[quote][p][bold]Kim Gandy[/bold] wrote: [quote][p][bold]Hawthorne[/bold] wrote: [quote][p][bold]Kim Gandy[/bold] wrote: A great idea. Virtually everyone who was alive back then served in their own way, not least the women who were left behind and who had to, for the first time ever, work in factories en masse and do all sorts of jobs previously done by men. There were also nurses in the field hospitals out in France and Belgium. All those who contributed are entitled to be commemorated, including my grandad who was a sapper in the Royal Engineers and my nan who worked in munitions. ALL their contributions should never be forgotten. A fine generation of people. Brave and resolute. They fought on without the aid of political correctness and elfnsafety and other nonsense and would be appalled if they were here today, to see what they fought for. God help us all.[/p][/quote]I found myself nodding along and agreeing with your tribute, until you went and spoiled it with the last paragraph. I wish people wouldn't drag the sacrifice of that generation into making political points, either left or right.[/p][/quote]Sorry if the truth hurts.[/p][/quote]It's not about whether the truth (as you see it) hurts or not. It's about whether you think it's appropriate to use the war dead to make a political point. I wouldn't choose to, that's all. Hawthorne
  • Score: 5

11:51am Wed 27 Aug 14

Now listen for I have something to say says...

Kim Gandy wrote:
A great idea.

Virtually everyone who was alive back then served in their own way, not least the women who were left behind and who had to, for the first time ever, work in factories en masse and do all sorts of jobs previously done by men.

There were also nurses in the field hospitals out in France and Belgium.

All those who contributed are entitled to be commemorated, including my grandad who was a sapper in the Royal Engineers and my nan who worked in munitions.

ALL their contributions should never be forgotten. A fine generation of people. Brave and resolute. They fought on without the aid of political correctness and elfnsafety and other nonsense and would be appalled if they were here today, to see what they fought for.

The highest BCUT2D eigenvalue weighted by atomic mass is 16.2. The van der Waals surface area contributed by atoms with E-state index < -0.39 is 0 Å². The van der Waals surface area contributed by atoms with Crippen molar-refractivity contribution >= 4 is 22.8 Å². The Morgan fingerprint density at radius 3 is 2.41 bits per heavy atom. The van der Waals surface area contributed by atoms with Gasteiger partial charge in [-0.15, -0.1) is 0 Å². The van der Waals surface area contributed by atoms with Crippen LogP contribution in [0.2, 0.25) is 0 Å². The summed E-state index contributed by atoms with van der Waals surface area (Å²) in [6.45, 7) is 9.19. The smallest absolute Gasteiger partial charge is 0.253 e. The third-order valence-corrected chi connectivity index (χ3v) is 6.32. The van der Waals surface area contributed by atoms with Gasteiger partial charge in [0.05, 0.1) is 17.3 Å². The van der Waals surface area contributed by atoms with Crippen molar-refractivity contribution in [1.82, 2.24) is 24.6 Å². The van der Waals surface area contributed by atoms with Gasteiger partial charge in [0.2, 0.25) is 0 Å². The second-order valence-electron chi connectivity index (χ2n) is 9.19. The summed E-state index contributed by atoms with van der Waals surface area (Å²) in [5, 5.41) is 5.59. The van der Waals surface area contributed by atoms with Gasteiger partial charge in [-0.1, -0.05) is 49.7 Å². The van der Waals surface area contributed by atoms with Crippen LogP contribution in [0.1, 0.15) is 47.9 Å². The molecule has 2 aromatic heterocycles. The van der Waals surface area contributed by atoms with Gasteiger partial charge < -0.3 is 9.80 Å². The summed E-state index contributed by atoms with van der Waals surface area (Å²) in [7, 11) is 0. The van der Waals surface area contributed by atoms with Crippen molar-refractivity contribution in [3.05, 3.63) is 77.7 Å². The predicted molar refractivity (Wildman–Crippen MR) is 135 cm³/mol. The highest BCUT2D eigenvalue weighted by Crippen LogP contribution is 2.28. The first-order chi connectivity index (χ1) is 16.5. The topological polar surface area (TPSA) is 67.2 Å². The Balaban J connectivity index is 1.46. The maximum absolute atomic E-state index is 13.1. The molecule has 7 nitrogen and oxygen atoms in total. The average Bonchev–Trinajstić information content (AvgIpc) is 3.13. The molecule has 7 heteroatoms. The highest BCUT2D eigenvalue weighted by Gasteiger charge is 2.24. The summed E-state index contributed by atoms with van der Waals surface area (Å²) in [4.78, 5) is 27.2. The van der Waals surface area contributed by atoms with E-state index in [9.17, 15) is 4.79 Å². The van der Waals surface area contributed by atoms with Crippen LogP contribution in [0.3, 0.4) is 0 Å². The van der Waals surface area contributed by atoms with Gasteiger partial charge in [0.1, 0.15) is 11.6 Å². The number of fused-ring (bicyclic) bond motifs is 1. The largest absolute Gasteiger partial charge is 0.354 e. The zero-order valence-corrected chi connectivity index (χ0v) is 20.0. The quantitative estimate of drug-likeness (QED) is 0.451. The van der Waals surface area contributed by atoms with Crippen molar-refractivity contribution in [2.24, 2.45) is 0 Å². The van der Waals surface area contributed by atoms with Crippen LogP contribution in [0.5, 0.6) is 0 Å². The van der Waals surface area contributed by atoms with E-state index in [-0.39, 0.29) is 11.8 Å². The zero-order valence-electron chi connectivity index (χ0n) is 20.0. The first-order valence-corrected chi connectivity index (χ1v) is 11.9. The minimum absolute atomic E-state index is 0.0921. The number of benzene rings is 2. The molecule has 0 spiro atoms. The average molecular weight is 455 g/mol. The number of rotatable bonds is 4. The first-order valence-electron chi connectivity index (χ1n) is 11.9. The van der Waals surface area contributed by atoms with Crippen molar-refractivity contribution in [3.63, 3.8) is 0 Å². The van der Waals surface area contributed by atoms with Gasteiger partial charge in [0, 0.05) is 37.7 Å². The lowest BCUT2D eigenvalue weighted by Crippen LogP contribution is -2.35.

God help us all.
A great idea.

Virtually everyone who was alive back then served in their own way, Men the most as it was a man's war, the women played a part also, for they had to, for the first time ever, work a full days graft and do all sorts of jobs previously done by men.

They soon realised there is more to work, than house..

ALL their contributions should never be forgotten. A fine generation of people. Brave and resolute. They fought on without the aid of political correctness and elfnsafety and other nonsense and would be appalled to learn of the hundreds of deaths caused by accidents due to the lack of safety practices in the workplace.

Thank the Unions
[quote][p][bold]Kim Gandy[/bold] wrote: A great idea. Virtually everyone who was alive back then served in their own way, not least the women who were left behind and who had to, for the first time ever, work in factories en masse and do all sorts of jobs previously done by men. There were also nurses in the field hospitals out in France and Belgium. All those who contributed are entitled to be commemorated, including my grandad who was a sapper in the Royal Engineers and my nan who worked in munitions. ALL their contributions should never be forgotten. A fine generation of people. Brave and resolute. They fought on without the aid of political correctness and elfnsafety and other nonsense and would be appalled if they were here today, to see what they fought for. God help us all.[/p][/quote]A great idea. Virtually everyone who was alive back then served in their own way, Men the most as it was a man's war, the women played a part also, for they had to, for the first time ever, work a full days graft and do all sorts of jobs previously done by men. They soon realised there is more to work, than house.. ALL their contributions should never be forgotten. A fine generation of people. Brave and resolute. They fought on without the aid of political correctness and elfnsafety and other nonsense and would be appalled to learn of the hundreds of deaths caused by accidents due to the lack of safety practices in the workplace. Thank the Unions Now listen for I have something to say
  • Score: 2

12:00pm Wed 27 Aug 14

sesibollox says...

Bit late, as by the time its grown to maturity, the Great War could have ended 200 years ago...
Bit late, as by the time its grown to maturity, the Great War could have ended 200 years ago... sesibollox
  • Score: -1

1:05pm Wed 27 Aug 14

Keptquiettillnow says...

Great idea, but hold on, wasn't this done before with the tree lined avenue's and streets that used to be in Southend?
Great idea, but hold on, wasn't this done before with the tree lined avenue's and streets that used to be in Southend? Keptquiettillnow
  • Score: 2